"And which part of it is booked?"
"All of it. You can't sit here."
Beginning to feel sceptical - only two artists were performing, and even counting their friends, family, and neighbours, that seemed like a lot of place.
"What about this one?" I continued, indicating the other, identical table, situated to it right. "Or this one?"
Their triplet to the left seemed just as large and just as empty.
"Booked," the man told me, looking at me as if I was being very obtuse. "All of them booked."
To this day, I still have not understood that particular no booking policy - which by the way, can be compared to this gem.
Having successfully booked a table in another milonga, another day, we proceeded to arrive at eleven thirty-five. Entirely our fault, I plead guilty, we knew bookings closed at eleven thirty. We underestimated the amount of time we needed to prepare. Anyway, the lady at the entrance announces reservations are cancelled. Disappointed but understanding it was entirely our fault we spotted a free table and settled down. At which point the lady hurried over.
"No no this is reserved," she explained.
Needless to say, we raised an eyebrow at this announcement.
"For the performers," she finished.
Ah... We got up and moved to another table.
"No no, this is reserved," she proceeded to recriminate.
"How can it be reserved?" I questioned, beginning to be a little bit annoyed, I'll admit.
"It's always reserved," she explained as if this should have been obvious. "For the regulars."
It seems it really pays off not to be a tourist in Buenos Aires. Sometimes I feel as if I am expected to apologise profusely for being from abroad.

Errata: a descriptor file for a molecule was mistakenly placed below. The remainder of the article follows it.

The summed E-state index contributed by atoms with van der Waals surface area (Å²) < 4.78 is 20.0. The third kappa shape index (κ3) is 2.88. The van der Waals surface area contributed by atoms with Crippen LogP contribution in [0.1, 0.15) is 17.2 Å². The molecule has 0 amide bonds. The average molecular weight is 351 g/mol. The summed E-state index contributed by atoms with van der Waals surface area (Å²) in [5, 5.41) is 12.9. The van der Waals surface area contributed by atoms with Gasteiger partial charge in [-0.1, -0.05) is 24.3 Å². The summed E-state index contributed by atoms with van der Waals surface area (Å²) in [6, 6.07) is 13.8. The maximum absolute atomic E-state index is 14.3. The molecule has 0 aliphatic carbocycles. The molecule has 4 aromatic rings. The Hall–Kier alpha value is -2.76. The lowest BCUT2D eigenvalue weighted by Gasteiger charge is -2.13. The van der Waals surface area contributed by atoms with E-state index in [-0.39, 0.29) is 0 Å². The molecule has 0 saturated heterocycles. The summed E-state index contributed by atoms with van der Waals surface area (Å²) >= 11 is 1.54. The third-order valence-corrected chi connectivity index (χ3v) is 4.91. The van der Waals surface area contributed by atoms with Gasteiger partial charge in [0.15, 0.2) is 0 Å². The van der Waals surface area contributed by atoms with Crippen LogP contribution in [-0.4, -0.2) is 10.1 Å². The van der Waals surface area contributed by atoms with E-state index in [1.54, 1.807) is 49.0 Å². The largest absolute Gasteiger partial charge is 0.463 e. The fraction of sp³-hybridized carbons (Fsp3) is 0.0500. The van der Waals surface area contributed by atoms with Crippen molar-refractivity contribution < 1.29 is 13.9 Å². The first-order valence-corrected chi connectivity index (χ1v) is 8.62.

I'll admit, I'm a recent dancer - and this is my first time coming over. I don't know everything; the tango world is both extremely simple and extremely codified. There are a lot of unspoken rules - even about who should dance with who, I've been told, but I have yet to observe such behaviour. Of course the better dancers are picky - but let's be honest, you would be too, if you had spent years working on your dance, making it into an art form, working on mastering your own body for hours on end. There is a gap between professionals, - and I'm talking about the real ones, not the 'tango teachers' some of us have been unfortunate enough to cross paths with - there is a gap between professionals and social dancers. Some people walk the borders of both worlds, but they are rare and far between. Those people can be the friendliest, in my experience, or the most arrogant. Most of them seem to warm up to you when they understand you are serious about learning to dance tango.
Now, about this last point. I occasionally dance with some of the better dancers out there. I don't know if this is due to how I dance, my looks, my personality (people who know me are probably laughing hysterically by now) or any other number of points - either way there is probably never a single cause.
I have often had the experience of having other followers ask me with a surprised, slightly envious tone how I did it. Or, alternatively, sigh enviously:
"It must be so nice to be young/beautiful/have a nice body/be a new face."
This sort of comment always gives a small internal shudder. Of course, intellectually, I'm afraid it's true. There are much better followers than me running around, especially here in Buenos Aires. Nevertheless, it hurts. I work very hard on my dancing. I listen to tango music in my free time; on the street, I try to walk to the beat, despite the somewhat strange glances this attracts. I'm too afraid to do this in Buenos Aires, of course. I also do solo exercises almost every day. I take group classes occasionally, and two privates a week - sometimes three. I do yoga, stretching, and generally invest a lot of time and effort in improving. Telling me the equivalent of 'anyway, they dance with you just because you're young and pretty, so there' can be felt rather like a punch to the gut.